Thursday, 22 November 2012

Pets Academy! Frederique Morrel's patchwork menagerie at the Stephanie Hoppen gallery.

For some bewildering scenes of what-the-fuckery you should head down to the Stephanie Hoppen gallery on Walton Street. Running until December 21st - if it doesn't sell out before then - Pets Academy! is all about Ms Morrel's utterly bonkers fusion of taxidermy and embroidery.

The beasts are life-size, anatomically perfect and almost entirely covered in vintage stitch-work. Some of the fabric looks like it was looted from a church cushion factory. One is a vision of Velásquez's nude, pixelated by the cloth's deft needle-work. Real hooves protrude from fabric bodies. I have never seen anything like it. The most startling thing is that it's all brilliant!

The indefatigable Stephanie Hoppen was a wonderful host, on hand with the artist to explain all the finest details of construction with due passion. Choice cuts of fabric are carefully stretched over fibreglass taxidermist models, bringing to life what would otherwise be quite a crowded room of dead animals. Frederique's eye for detail is superb, the way a nude's curvy bum sits neatly into the muscular groove at the deer's rump shows real consideration for the final outcome. One wall is adorned with at least a dozen doe heads each made up with false eyelashes, a bit of bling and a few more horns than is normal in the wild. At the artist's insistence one of these is hung upside-down adding nothing and distracting a little from the point of the show. No doubt she had her aesthetic/academic reasons for this but unless they are shared and, at least in part, agreed upon, it's ideas like this that come dangerously close to toppling into the ever-broadening masturbatorium of for-the-hell-of-it contemporary art. The works hold their own without the gimmicks.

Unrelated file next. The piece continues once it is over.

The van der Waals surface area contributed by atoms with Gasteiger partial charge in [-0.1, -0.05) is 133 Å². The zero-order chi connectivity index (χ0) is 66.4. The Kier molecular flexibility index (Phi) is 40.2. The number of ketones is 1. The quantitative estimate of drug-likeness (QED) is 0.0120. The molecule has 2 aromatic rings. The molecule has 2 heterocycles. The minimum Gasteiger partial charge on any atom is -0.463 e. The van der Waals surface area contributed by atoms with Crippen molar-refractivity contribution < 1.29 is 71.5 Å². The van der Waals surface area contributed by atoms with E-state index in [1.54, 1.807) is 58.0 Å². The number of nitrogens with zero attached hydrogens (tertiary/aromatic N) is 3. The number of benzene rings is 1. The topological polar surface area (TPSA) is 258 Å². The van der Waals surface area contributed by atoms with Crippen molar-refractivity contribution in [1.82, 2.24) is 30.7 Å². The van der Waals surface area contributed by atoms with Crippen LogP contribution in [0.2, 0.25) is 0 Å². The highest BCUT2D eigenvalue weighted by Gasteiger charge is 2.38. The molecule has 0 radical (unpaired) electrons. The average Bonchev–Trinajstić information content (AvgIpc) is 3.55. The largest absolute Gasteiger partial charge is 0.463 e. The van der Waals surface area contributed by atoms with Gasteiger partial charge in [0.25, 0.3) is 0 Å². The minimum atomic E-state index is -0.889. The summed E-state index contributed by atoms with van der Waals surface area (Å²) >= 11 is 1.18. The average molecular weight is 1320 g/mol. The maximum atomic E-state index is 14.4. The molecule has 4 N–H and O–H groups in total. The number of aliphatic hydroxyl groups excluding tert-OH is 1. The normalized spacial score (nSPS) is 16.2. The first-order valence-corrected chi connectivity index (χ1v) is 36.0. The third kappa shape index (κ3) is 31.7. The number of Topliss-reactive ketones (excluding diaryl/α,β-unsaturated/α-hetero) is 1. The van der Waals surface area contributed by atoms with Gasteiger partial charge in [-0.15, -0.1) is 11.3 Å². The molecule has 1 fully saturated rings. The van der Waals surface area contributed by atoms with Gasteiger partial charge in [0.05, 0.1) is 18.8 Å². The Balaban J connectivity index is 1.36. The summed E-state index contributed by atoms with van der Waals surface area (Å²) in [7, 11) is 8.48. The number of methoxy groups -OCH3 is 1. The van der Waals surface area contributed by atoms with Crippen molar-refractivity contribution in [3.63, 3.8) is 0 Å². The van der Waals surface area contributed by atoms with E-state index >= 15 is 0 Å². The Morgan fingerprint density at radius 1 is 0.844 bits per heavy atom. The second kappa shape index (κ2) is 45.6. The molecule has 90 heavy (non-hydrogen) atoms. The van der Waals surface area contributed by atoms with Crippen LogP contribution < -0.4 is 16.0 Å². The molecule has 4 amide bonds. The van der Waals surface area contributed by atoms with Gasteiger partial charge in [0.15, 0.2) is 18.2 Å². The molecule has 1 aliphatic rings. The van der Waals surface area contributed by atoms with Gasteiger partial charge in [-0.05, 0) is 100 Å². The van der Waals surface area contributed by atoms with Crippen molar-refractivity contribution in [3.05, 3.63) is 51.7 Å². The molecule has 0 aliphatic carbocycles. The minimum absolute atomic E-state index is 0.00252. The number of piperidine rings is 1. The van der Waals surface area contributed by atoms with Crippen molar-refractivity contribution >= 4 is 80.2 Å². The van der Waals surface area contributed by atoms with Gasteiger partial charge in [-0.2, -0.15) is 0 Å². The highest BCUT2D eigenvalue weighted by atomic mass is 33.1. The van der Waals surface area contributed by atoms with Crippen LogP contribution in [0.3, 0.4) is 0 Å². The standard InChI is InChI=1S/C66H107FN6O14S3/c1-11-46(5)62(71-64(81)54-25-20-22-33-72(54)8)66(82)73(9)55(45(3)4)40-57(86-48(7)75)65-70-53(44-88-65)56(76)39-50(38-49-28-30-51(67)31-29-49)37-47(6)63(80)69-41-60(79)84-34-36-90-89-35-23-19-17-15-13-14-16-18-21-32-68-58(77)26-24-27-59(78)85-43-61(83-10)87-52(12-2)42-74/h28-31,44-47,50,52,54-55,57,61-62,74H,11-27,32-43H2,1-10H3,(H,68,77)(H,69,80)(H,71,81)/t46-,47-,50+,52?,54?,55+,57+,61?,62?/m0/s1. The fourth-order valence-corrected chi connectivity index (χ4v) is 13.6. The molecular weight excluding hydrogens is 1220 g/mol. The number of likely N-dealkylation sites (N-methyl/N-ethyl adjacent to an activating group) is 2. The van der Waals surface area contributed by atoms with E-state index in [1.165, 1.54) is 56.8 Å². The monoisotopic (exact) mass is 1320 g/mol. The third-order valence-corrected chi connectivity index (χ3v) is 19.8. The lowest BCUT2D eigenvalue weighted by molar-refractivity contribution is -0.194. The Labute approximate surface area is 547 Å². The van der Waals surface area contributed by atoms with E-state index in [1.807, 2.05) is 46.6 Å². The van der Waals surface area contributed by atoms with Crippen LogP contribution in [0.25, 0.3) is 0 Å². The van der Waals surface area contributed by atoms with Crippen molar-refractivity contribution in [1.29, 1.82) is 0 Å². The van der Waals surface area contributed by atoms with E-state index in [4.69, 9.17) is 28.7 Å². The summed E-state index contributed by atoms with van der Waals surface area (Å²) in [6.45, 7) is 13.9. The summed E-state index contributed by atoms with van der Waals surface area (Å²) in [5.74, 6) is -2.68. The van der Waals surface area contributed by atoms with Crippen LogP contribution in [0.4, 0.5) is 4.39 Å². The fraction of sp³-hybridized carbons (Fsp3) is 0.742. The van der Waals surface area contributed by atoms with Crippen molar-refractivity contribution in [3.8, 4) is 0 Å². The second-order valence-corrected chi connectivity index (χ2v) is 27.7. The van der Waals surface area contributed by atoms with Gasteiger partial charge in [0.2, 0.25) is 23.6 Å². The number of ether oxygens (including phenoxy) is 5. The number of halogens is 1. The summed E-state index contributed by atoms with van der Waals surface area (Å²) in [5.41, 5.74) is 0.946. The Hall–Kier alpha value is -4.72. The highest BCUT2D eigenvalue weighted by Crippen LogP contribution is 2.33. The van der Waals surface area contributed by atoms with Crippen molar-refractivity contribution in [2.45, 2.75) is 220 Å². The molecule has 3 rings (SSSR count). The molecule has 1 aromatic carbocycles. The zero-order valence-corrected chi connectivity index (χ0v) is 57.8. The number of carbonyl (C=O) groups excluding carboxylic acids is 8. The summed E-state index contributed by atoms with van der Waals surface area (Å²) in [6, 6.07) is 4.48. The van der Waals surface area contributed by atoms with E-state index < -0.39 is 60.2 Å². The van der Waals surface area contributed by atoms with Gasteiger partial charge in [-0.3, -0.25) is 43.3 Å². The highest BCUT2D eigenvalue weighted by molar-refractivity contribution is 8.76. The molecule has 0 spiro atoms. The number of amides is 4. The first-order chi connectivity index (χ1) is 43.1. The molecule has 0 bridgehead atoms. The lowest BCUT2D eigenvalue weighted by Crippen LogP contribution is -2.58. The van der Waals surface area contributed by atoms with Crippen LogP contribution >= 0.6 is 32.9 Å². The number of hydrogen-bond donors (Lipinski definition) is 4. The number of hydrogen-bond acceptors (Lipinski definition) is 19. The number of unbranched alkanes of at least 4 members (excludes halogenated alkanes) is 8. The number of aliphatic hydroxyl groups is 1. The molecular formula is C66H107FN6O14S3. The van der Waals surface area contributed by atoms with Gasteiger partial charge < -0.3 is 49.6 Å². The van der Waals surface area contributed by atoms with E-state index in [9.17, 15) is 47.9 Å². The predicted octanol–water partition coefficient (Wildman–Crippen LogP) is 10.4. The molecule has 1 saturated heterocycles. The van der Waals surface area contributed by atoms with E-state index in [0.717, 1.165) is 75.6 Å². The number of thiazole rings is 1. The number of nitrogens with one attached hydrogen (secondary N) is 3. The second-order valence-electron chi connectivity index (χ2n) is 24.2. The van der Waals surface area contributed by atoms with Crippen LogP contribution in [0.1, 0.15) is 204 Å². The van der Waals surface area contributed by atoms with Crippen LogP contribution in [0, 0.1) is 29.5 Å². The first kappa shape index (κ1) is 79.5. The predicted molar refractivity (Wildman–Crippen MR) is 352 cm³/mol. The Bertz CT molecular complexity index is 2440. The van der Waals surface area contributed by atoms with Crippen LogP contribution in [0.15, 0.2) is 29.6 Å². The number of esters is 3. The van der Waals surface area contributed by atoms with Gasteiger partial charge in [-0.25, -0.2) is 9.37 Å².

What could have been a grand orgy for those with a penchant for animal cruelty turned out to be an eclectic, eccentric, presumption defyingly tasteful and fun exhibition. While the turnout seemed slightly low, sales are through the roof; one client bought four before the show even started! This should come as no surprise to anyone as Frederique Morrel has done a fantastic job at creating curiously original works of contemporary art.

Other highlights of the evening include hearing of a client's vexation, and subsequent demands, at having bought a unicorn with a curved horn. And Anastasia, the Ukrainian gallery assistant's, attempts to serve me a cocktail snappily named "Prosecco with elderflower and vodka" - devised to make even the most lowly hobo put a deposit down on a life-sized, multicoloured moose head.

Useful links:

No comments:

Post a Comment